Jeremy Lerner and Deborah BrownJeremy Lerner and Deborah Brown co-authored this article.

“We are stuck with technology when what we really want is just stuff that works.”
— Douglas Adams

As brands fight for attention across media and devices, connecting with an audience while remaining authentic has never been more challenging — or vital — to success. Brands frequently respond to this challenge by layering the latest technology into their communications plan, perhaps without first paying enough attention to how this technology will impact their customers’ experience.

Prioritizing innovation above solutions is rarely effective; leaning too heavily on jargon and the latest tech gimmicks consistently betrays even the best intentions. When brands prioritize innovation over solutions in this way, they risk alienating their audience. For companies to incorporate new technologies successfully, they must select only those innovations that help solve the challenges customers face. 

O'Dwyer's Nov. '17 Technology PR MagazineThis article is featured in O'Dwyer's Nov. '17 Technology PR Magazine

Change the way we interact

The rise of Augmented Reality — superimposing virtual elements and digital information on a user’s view of the real world, thereby augmenting their view with additional graphics — offers telling lessons in how companies can embrace new technologies while considering the benefits to their audience.

The technology’s increasing presence across brand campaigns raises the concern that, as it enters the mainstream, it may be misunderstood as technology for technology’s sake. Since AR only entered the mainstream recently, through mobile games such as Pokémon Go and Ingress, some find it difficult to imagine its applications beyond lucrative licensing deals and consumer entertainment.

The implications of AR are actually extensive, and any brand dismissing it as a passing fad is missing a huge opportunity to reach their target audience. Here are a few ways you can direct your clients to use AR to drive solutions that facilitate meaningful interactions, are scalable for continued application, and provide a return on investment.

To get priorities in order, you can start by asking:

“How does my client define technology?”

“Where does ‘adapting technology for consumers’ fall on their list of competing priorities?”

“Is this a solution that is helping anyone? Would a simpler solution fit better?”

“What can we learn from the data we are collecting?”

Questions such as these should always inform your team’s recommendations.

Leverage visual recognition 

Machine learning is a simple application of artificial intelligence that enables engines to recognize and learn from data they’ve seen before, such as an image. Visual recognition algorithms and the image banks through which they comb have never been faster, more exhaustive or more capable of making complex inferences.

By using an image as a marker — an industry term for an image that prompts a virtual application to launch — you can use a mobile device’s camera to recognize an image, and then create a virtual experience on the mobile screen after recognition. Visual recognition is key to this application of AR.

These applications quickly recognize any well-designed logo, and will soon expand to more complex items such as cars and shoes. What product, image or printed collateral might your team or client find use in “turning on” through image recognition?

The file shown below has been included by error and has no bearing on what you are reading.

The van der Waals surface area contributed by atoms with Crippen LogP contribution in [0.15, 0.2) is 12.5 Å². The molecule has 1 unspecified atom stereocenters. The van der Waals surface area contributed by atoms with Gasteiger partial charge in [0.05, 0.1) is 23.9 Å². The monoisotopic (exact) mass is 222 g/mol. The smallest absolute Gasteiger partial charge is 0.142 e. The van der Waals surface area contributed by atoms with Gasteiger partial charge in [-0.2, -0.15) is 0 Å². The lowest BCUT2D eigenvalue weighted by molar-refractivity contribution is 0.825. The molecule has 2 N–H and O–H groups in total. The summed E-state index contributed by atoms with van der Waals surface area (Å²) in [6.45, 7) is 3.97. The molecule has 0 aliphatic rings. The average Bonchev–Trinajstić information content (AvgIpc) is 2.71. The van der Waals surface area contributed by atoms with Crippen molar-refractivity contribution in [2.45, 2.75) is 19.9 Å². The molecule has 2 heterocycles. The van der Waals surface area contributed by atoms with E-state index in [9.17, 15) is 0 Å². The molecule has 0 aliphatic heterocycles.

A new presence at trade shows

The application of AR has helped brands stand out at events and trade shows with rich, immersive experiences, bringing static booths to life. By using any mobile device’s camera, on-site imagery can be recognized to provide an informative experience — perhaps to showcase new products, offer price comparisons, auto-play video, instantly purchase, download information like a catalogue or manual and more.

The user takes this experience home and can continue interacting with the brand’s content long after the event. Transaction tools and product catalogues obtained from the brand through AR stick with them, while others fade from view.

AR can also direct users towards donation pages, social media platforms, downloadable content and beyond. By leveraging visual recognition and existing collateral at events, a wide audience of mobile users is introduced to unique decision streams they would not have encountered otherwise.

Promote fresh content

By creating an Augmented Reality experience, you create a web infrastructure capable of hosting fresh content as it is developed and released. This scalable solution grows with your group’s output.

As new products, marketing promotions and communications refresh throughout the year, and new content is developed, an AR platform is a logical place to host this collateral. Regularly updating dedicated content on AR ensures it remains a destination that offers new and unique material. In this way, AR seamlessly integrates with a brand’s existing digital ecosystem.

The hottest new technology trend is not always the right recommendation for your client. Fostering meaningful connections among the message, the user and the brand should always be the priority. Any technology that doesn’t improve and increase these interactions can be counted as another technology for technology’s sake. Brands have the tools today to ensure they are leveraging AR to foster these connections, and they can reap the benefits of harnessing this new technology as it is applicable to their business.

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Jeremy Lerner is Digital Project Manager at Peppercomm and oversees integrated content campaigns. Deborah Brown is Partner and Managing Director, and manages accounts ranging from crisis management to B2B.